Missing Middle is Missing the Mark

Recently, the Progressive Conservative Provincial government adopted Bill 108, More Homes, More Choices (, 2019). In short, the bill entails dismantling a number of pre-existing acts including those related to development charges, such as deferred charges upon occupancy, or diminishing the local decision making power about the types of development to be happening alongside major transit developments. The changes proposed in this bill would potentially shift a lot of power to private developers, which would not be able to respond to the best interest of a community (Sharpe, 2019).

While the government has made efforts to fix the disparities in housing, many of these efforts fall short. In Ontario, recent response from the Progressive Conservative government has suggested building more units would impact the affordability, not confirmed by research or evidence in the construction boom in Toronto or Vancouver. At the same time, the government removed rent controls on newly built units as of November 2018. However, the details of these  strategies are not specific, and the definition of affordability varies greatly, from affordable home ownership to attainable higher-end rental units, to municipally run subsidized housing. 

The consequences of gentrification not only threaten an individual's right to housing but is a risk to the public health and the general economic balance of the community. Gentrification disproportionately affects those individuals who are considered marginalized (Nichols et al., 2019). As a result, social determinants of health such as the relationship between housing and job security, access to education and healthcare is crucial (Ontario Housing Action Plan, 2019). 

Truly Affordable Housing

When municipal governments and staff talk about “livable cities” or building “mixed neighbourhoods”, it is always one-directional and refers to replacing affordable units with luxury condos and higher end rentals in middle-class or underserved neighbourhoods . The opposite municipally led process has not yet been recorded where community housing is being built in affluent neighbourhoods (August, 2016)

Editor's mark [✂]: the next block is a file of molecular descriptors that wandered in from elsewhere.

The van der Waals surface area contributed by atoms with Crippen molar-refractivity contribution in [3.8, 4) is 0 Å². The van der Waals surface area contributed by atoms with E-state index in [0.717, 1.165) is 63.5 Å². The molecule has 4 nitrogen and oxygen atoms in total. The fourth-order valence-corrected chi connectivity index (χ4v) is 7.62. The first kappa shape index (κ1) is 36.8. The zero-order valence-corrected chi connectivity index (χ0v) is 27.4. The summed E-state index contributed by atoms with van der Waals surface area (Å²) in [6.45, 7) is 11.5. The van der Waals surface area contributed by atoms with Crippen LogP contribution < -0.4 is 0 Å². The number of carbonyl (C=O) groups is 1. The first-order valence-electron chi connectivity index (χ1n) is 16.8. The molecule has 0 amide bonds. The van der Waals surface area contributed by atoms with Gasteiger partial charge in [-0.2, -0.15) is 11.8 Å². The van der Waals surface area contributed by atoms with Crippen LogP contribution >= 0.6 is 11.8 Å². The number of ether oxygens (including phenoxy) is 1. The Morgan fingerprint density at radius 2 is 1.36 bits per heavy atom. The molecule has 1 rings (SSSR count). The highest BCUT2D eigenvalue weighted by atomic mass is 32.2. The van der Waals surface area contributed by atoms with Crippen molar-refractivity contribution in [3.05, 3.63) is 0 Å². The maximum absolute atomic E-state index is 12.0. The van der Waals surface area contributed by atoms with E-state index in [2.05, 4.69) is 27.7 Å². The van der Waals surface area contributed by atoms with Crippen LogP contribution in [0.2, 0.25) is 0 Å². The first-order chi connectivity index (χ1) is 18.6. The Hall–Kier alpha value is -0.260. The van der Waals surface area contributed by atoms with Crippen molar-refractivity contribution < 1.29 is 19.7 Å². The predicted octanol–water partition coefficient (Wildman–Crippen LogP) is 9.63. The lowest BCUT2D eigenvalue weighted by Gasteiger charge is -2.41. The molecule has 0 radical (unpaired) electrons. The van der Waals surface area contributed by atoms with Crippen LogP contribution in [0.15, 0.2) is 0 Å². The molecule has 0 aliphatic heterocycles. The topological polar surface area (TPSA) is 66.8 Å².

Gentrification itself is a systemic issue and at its core cannot be solved by one single solution. It requires not only the coordination from federal, provincial and municipal governments, it needs to be informed and supported by the persons with the living experience, non-profits or other social justice organizations (Lee, 2018) to come up with ideas that would ensure the best use of public land and resources, reduce the rate of gentrification and ensure construction of truly affordable and accessible housing (Nichols et al., 2019). In addition, there’s a need for qualitative research lead by lived experience individuals to supplement the development of policies and solutions to alleviate the impacts of gentrification as statistical and desegregated data is not being collected for the purposes of successfully identifying and tracking the loss of affordable units or displacement in all its forms. We need to work collectively and engage all levels of government to be able to influence regulations in the real-estate market and housing policies, rent control legislation, dismantling housing investment speculations, increase the use of public land and resources, invest in truly affordable units and resisting the unfounded assumptions of economic trickle down effects of the missing-middle housing options. 

Both City of Kitchener and the Region of Waterloo will work on the strategies and collective approaches that are most applicable to address displacement and affordable housing crisis in the region. The bottom-up knowledge creation will be crucial in the process, especially to define what truly affordable housing looks like, how much it has to cost and where it has to be buit. 

Turning Up the Volume of Lived Experience

Persons with lived experience are not only to be consulted they need to be at the core of the process that is focused on human rights of the most marginalized group, not the economic gains of either private or public sector. It means that the knowledge and process expertise rooted in lived experience have to be recognized and compensated to support the design, collection and interpretation of data, as well as advocacy in policy-making and implementation of the strategies. 

6000 Truly Affordable Units in Waterloo Region

It is also true that we do not need a lengthy study about the realities that have been recorded through lived experience, especially if we are committed to saving lives and housing people in precarious housing right there where they live, at the heart of our communities. There are over 6000 people/households on the waiting list for community housing and hundreds of chronically homeless individuals in Waterloo Region. We have to think about all others precariously housed that live at the brink of the slope to homelessness or ill-health due to poor housing conditions. Our goal is nothing short of ensuring at least 6 000 truly affordable units for all our neighbours, living on social assistance or on low-wages in precarious working conditions, living on inadequate pensions or living with increasing debt. Progress can only be measured by the improvement of living conditions and wellbeing of the most marginalized and the under-served residents in our cities. 


Elena Stratopoulous
Faryal Diwan
Aleksandra Petrovic

October 2019, Social Development Centre WR